3 Core Principles of Existentialist Philosophy

Saga Foss

January 27, 2023

3 Core Principles of Existentialist Philosophy

Existentialism is a type of philosophy that focuses on human existence. It has influenced many different people, including philosophers such as Albert Camus, Jean-Paul Sartre, and Simone de Beauvoir. In this article, we’ll discuss the three core principles of this type of philosophy.


Soren Kierkegaard, known as “the father of Existentialism,” has been a major influence on twentieth-century philosophers. His philosophy is both radical and practical. He believed that human beings achieve their greatest purpose through a relationship with God.

Kierkegaard believed that certain ways of living were superior to others. This philosophy was a reaction to German idealism. In his writings, Kierkegaard outlined three distinct phases of the human life cycle.

The first, or Aesthetic Sphere, is essentially hedonistic. The individual is chiefly interested in pleasure. However, it also includes those who value higher values. Those who live in the Aesthetic Sphere are usually at the top of their game.

The second, or Religious Sphere, is the place where the individual develops their most significant spiritual experience. The individual learns about himself through his relationship with God.

The third, or the Ethical Sphere, is the place where an individual learns to live a moral life. It is the most important phase of a human’s life.


Jean-Paul Sartre is a French writer whose life and works explored existential issues. Throughout his career, he was involved in a series of major cultural events and historical developments. He was particularly interested in how people are objectified by others. In addition, his philosophy made significant contributions to existentialist philosophy.

One of the most important aspects of Sartre’s existentialism is his emphasis on the concept of “being”. It was in the context of being in existence that he outlined some of their core ideas.

The first of these is the aforementioned notion of “being.” According to Sartre, being is the a priori conception of the essence. Being is what it is and what it is not.

While the concept of being is certainly a powerful one, it isn’t the only one. For example, several other important concepts are worth mentioning. Some of them are the formal philosophical aspects of existentialism.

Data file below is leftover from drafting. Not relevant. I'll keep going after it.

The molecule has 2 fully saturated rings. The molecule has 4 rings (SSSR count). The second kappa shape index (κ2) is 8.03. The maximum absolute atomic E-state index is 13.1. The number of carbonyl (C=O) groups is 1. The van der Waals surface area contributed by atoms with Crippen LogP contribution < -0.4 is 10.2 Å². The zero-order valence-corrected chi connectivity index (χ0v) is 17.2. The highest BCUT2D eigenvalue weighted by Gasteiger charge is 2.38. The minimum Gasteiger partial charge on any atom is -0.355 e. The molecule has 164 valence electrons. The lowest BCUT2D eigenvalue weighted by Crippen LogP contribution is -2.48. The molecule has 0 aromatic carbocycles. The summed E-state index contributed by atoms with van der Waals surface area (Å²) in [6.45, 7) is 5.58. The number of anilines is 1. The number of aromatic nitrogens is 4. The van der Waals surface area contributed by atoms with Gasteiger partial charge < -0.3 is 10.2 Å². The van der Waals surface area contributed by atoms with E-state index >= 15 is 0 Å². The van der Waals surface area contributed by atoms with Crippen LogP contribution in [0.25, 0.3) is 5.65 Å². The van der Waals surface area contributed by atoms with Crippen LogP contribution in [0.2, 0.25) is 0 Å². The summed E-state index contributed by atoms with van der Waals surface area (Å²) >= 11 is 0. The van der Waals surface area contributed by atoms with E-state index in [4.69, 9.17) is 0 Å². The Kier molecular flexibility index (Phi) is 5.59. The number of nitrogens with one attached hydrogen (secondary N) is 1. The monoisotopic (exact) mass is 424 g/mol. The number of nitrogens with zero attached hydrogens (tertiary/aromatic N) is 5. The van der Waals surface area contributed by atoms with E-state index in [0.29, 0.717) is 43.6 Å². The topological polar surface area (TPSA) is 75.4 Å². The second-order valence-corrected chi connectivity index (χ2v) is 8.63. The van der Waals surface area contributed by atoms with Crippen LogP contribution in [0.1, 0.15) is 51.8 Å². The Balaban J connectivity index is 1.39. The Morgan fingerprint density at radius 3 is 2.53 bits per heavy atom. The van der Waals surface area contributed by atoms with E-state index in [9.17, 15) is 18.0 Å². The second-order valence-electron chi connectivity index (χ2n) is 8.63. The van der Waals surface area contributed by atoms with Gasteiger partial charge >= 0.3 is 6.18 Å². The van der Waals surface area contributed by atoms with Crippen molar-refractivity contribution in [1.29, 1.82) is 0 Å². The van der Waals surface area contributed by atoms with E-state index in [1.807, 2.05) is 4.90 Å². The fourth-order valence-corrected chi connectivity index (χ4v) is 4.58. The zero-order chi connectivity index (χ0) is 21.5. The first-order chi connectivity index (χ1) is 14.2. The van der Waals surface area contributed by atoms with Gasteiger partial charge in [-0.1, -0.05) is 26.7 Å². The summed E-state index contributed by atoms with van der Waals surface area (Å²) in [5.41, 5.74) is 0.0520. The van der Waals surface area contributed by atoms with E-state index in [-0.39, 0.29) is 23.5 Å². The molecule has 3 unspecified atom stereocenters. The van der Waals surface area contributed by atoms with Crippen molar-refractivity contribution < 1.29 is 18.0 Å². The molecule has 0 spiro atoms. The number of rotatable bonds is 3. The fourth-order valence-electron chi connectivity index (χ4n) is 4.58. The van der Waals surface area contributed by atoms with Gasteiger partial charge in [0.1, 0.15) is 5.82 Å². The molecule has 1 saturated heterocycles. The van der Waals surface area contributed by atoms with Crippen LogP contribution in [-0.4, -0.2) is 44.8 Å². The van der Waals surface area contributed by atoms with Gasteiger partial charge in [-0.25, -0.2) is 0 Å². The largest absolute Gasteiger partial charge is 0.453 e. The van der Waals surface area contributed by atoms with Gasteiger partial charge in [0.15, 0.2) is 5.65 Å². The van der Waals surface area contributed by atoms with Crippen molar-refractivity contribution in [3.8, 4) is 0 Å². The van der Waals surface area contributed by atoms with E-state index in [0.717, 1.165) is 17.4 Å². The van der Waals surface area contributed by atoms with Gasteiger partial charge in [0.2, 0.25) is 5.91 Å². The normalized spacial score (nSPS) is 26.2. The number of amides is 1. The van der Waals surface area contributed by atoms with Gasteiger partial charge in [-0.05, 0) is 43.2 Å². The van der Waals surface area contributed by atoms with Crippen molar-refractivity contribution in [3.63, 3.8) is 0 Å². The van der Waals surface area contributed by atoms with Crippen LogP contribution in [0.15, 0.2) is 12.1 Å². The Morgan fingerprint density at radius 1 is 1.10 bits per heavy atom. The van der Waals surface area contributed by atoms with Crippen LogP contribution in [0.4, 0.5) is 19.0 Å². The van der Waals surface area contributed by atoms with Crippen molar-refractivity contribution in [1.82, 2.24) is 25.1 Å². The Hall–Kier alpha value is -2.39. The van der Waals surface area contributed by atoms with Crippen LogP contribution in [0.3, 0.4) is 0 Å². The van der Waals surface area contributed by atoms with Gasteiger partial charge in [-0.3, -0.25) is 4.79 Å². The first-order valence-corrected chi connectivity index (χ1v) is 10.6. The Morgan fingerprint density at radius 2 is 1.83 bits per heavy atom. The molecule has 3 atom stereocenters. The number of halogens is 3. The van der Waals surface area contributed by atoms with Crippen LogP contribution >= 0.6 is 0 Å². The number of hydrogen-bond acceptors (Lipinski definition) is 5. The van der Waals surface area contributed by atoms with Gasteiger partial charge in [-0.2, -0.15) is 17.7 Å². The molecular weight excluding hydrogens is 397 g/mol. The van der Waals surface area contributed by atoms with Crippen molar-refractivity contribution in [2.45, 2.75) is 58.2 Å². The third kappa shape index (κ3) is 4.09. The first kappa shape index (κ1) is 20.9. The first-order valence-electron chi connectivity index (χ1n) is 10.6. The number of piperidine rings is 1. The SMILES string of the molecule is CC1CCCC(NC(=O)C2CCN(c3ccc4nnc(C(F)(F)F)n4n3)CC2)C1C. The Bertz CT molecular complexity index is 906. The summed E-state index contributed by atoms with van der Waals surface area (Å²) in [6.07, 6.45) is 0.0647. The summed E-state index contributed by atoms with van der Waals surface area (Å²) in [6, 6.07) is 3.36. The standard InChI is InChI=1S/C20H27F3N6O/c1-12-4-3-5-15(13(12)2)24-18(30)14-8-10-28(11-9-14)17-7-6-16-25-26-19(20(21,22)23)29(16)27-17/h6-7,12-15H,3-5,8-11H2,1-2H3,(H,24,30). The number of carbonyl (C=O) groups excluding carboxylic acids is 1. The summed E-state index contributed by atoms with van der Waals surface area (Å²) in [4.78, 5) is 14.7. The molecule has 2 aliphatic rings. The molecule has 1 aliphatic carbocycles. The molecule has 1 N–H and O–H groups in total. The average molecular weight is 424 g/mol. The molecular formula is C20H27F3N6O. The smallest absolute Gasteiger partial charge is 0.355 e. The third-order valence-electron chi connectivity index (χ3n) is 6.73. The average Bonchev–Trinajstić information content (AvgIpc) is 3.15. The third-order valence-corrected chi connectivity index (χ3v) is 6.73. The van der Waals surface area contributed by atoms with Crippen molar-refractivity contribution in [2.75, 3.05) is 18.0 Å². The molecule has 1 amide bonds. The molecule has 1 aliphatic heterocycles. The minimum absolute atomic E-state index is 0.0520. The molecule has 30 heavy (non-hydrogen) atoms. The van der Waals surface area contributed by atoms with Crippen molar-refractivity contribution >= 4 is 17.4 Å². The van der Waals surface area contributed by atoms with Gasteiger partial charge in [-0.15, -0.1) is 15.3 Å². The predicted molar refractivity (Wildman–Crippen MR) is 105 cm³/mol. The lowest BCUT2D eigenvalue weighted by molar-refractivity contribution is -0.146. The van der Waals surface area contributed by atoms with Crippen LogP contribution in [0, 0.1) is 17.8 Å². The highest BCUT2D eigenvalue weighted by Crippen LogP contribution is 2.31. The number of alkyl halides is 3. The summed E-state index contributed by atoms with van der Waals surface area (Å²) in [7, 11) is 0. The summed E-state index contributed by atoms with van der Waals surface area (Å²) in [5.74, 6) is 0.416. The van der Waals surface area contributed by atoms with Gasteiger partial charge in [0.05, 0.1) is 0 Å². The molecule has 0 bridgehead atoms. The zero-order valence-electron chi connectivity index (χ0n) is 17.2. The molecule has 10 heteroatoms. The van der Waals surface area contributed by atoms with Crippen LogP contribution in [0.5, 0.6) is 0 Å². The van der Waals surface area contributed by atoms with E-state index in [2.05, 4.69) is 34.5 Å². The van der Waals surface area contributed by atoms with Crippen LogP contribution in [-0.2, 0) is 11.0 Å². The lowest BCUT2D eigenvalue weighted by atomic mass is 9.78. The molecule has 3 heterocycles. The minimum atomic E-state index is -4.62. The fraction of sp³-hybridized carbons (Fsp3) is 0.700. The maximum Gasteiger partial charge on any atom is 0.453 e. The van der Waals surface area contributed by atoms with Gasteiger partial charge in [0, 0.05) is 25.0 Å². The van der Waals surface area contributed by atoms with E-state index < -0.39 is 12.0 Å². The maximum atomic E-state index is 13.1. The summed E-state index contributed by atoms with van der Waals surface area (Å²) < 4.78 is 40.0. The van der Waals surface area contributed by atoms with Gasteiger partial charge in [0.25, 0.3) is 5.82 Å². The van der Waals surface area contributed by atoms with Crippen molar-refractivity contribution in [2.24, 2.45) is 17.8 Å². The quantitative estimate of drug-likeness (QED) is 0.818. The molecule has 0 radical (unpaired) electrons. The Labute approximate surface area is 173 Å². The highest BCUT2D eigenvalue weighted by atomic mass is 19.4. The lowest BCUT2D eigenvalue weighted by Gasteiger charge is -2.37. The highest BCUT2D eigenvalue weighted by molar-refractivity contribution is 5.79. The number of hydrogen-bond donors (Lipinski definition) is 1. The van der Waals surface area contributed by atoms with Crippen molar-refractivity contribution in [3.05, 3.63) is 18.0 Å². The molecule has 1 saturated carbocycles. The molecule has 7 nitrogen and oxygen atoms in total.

First, there is a sense of total contingency that Sartre explores. Secondly, there is the aforementioned notion of the ‘Other.’ These two concepts are the basis of Sartre’s most famous essay, The Emotions: Outline of a Theory.


Existentialist philosophy, inspired by such figures as Martin Heidegger, Friedrich Nietzsche, and Soren Kierkegaard, is a movement that seeks to analyze the human experience. Its main goal is to understand how concrete experiences are transformed into something more complex. Some of the most important existentialist concepts are individuality, freedom, ambiguity, and risk.

In his work, Maurice Merleau-Ponty argued that the world is a complex and multidimensional reality. He argued against the traditional dualism of mind and body. His phenomenological analyses are still highly relevant in contemporary culture.

Merleau-Ponty’s ontology has been divided into two periods. The first period of his career was in the 1930s. This was during his education at the Ecole Normale Superieure. After this, he became a teacher at the Sorbonne and a chair of child psychology.

The second period of his career was in the 1940s. During this time, Merleau-Ponty devoted his attention to developing a radical re-description of embodied experience. During this time, he wrote two major texts. One is called “The Visible and the Invisible” and the other is called “Phenomenology of Perception.”

Merleau-Ponty argues against the dichotomy between the mind and the body. He suggests that the body is an object. Although he is sympathetic to the notion of a sense of sentience, he denies the idea of a pre-reflective cogito.

Simone de Beauvoir

Simone de Beauvoir is a French philosopher and feminist who made important contributions to the field of philosophy. She wrote in an atheist-humanist framework. During her 78 years of life, she produced a wide range of literary works. These include a novella, a collection of essays, a treatise on sexuality, and a book on ethics.

Simone de Beauvoir is known for her philosophical, social, and feminist writing. She contributed to the development of existentialism and was a long-time companion of Jean-Paul Sartre. They also shared a complex relationship that impacted their academic lives.

Her book, La Vieillesse, is an intellectual meditation on the decline of old age. In it, she explores the influence of ideology on human existence. While it deals with a variety of topics, one of its central concerns is the construction of gender by men. Essentially, it argues that men are superior to women because of their ability to elevate themselves. This construct has resulted in women being treated as inferior creatures.